“When it comes to academic integrity, there will be some upheaval. It will be challenging as we all adapt to ChatGPT and come up with ways to integrate it into learning. In the short term, there may be more suspicion that students have engaged in academic misconduct. This may lead to more security measures being put in place such as having students write assessments by hand in the classroom or changing assessments from written work to oral. This may happen in order to be cognizant of professors’ time, so they don’t have to scramble to completely restructure how they assess,” said Clark.
In response to ChatGPT, some educators are already changing how they approach assessments and what they’re planning for the semester, said Sutherland-Harris. They are also searching for strategies around course-level policy that can protect academic integrity. Both Sutherland-Harris and Clark agree that this creates an opportunity for open discussion in classrooms, where educators might speak with students in-depth about the ideas they’re presenting or develop a charter with students on the use of academic integrity and AI tools.
This open communication “engenders trust amongst the learning community,” Clark said. “Given that there are currently no citation guidelines for the content that these tools produce, instructors might even ask students how they think material should be cited.”
When it comes to ensuring academic honesty, some educators will encourage transparency from students when they submit written work, Sutherland-Harris said. “Professors might ask students if they’ve used any AI or assistive writing technology. What was it and how did you use it? Students might use it to create an outline or draft an introduction before rewriting it. The use of AI for some educators is already being normalized as part of the writing process.”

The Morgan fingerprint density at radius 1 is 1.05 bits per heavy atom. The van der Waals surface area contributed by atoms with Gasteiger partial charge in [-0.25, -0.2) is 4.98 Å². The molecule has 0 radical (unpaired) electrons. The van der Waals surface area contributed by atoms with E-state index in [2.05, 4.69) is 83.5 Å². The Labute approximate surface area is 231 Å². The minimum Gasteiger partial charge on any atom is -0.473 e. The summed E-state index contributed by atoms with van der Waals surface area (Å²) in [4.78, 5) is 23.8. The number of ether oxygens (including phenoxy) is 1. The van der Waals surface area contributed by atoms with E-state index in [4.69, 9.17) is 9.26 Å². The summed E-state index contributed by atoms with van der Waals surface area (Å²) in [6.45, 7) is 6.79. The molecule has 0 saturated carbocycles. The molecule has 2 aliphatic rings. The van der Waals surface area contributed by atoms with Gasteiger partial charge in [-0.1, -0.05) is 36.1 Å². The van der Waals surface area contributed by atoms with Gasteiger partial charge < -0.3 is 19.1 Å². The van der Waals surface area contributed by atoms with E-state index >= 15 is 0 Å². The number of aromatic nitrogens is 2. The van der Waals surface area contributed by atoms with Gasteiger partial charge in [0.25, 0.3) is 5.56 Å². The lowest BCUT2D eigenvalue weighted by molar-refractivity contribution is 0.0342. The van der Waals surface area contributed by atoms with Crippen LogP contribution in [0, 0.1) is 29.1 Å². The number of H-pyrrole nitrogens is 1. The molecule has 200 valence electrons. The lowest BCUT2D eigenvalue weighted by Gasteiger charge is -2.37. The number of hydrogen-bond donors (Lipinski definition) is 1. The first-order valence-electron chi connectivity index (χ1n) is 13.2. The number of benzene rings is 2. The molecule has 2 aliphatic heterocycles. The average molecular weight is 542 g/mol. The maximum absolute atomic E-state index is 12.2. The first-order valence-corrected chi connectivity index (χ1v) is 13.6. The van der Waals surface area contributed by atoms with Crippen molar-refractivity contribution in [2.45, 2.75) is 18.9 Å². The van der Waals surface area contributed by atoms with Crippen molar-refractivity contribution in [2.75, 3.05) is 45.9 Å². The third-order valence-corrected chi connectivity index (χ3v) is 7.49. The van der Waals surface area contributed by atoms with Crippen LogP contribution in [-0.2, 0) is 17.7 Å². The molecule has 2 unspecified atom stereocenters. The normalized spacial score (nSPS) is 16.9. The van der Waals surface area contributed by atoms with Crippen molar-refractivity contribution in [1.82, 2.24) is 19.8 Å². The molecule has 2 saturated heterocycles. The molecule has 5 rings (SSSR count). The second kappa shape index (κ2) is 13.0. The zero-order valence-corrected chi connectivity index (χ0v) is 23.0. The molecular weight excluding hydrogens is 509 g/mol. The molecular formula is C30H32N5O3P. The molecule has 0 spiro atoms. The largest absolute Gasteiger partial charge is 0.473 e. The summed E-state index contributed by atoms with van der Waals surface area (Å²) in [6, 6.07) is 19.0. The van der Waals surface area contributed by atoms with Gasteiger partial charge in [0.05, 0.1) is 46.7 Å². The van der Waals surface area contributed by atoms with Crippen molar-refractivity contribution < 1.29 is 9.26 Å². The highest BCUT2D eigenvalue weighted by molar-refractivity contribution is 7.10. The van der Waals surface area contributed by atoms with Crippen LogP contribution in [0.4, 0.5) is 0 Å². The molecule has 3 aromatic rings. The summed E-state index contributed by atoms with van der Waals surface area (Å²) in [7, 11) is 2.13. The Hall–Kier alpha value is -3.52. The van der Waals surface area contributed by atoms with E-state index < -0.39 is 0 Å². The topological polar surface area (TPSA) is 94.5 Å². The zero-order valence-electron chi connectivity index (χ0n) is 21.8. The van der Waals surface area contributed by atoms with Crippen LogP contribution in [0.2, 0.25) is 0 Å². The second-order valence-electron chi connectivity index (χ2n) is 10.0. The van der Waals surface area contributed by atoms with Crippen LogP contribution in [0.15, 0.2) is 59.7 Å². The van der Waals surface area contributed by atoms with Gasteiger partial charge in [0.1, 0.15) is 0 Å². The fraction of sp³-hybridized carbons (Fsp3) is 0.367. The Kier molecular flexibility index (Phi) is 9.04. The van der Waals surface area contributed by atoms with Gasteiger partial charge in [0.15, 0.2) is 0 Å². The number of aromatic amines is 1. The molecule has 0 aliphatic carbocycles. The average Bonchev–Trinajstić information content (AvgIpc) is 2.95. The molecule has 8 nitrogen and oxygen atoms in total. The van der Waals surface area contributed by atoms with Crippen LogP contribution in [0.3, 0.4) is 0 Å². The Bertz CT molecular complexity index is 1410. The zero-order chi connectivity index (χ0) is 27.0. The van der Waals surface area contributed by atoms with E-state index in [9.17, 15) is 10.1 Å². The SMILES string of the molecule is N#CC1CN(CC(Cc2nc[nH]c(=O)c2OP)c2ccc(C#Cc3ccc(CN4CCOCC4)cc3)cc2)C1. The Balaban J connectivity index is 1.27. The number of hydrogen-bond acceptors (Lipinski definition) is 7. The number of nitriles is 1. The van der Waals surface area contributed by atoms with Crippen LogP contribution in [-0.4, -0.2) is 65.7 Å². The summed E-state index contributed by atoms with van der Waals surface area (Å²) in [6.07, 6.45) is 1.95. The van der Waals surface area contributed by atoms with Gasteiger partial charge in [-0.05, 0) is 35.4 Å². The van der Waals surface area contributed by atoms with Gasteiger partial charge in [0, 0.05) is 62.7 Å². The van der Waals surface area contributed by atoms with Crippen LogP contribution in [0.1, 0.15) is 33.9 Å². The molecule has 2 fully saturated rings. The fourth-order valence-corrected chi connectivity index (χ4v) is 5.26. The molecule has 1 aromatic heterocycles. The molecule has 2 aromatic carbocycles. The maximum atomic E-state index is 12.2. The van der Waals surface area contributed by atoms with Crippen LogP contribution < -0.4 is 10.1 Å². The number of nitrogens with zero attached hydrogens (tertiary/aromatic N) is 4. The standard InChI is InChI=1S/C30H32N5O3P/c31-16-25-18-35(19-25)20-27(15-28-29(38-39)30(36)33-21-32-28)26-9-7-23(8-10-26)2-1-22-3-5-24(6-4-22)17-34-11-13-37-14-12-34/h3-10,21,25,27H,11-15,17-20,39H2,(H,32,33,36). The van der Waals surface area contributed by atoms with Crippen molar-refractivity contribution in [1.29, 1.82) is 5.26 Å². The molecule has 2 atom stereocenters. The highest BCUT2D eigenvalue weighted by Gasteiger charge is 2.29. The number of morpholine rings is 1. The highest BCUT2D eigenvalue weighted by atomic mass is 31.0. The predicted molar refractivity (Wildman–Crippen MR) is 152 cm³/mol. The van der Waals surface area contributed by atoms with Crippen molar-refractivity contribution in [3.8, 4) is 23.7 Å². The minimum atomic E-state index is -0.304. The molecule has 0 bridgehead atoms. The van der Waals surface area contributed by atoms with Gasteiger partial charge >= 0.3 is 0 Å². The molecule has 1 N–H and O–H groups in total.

Reflecting on citations, she notes that there is a gap when it comes to the norms around citing AI. “How do we cite and recognize the use of assistive technologies in the same way we cite other people’s ideas?”
In terms of what tools like ChatGPT mean for the future, Clark said, “We now have ChatGPT 3.5, which has been shown to make mistakes at times. It can’t really synthesize information from different sources, show evidence of critical thinking and it makes errors when asked to generate programming code or solve math problems. As such, there are ways to detect when it has been used and in the short term, we can maintain our current practices. But GPT-4 will be released soon and who knows what that will bring? It also keeps improving as more people use it, prompting it to ‘learn’ and evolve.”
“I think the ways that people think about, and structure assessment are already changing and will continue to change,” Sutherland-Harris added. “I wonder about the implications that AI which is good at writing will have on scholarly writing over time, which will affect how we educate students.”
An upcoming workshop in February will be facilitated by both Sutherland-Harris and Clark to give professors the opportunity to connect on this topic. Instructors who are interested can register here. Different academic integrity resources for instructors and students are in development to help promote more clarity on these tools and their use.
Workshop series brings SDGs to forefront of teaching and learning
A series of one-hour workshops at York University will launch in the new year and share ways in which educators can infuse the United Nations Sustainable Development Goals (UN SGDs) into teaching and learning.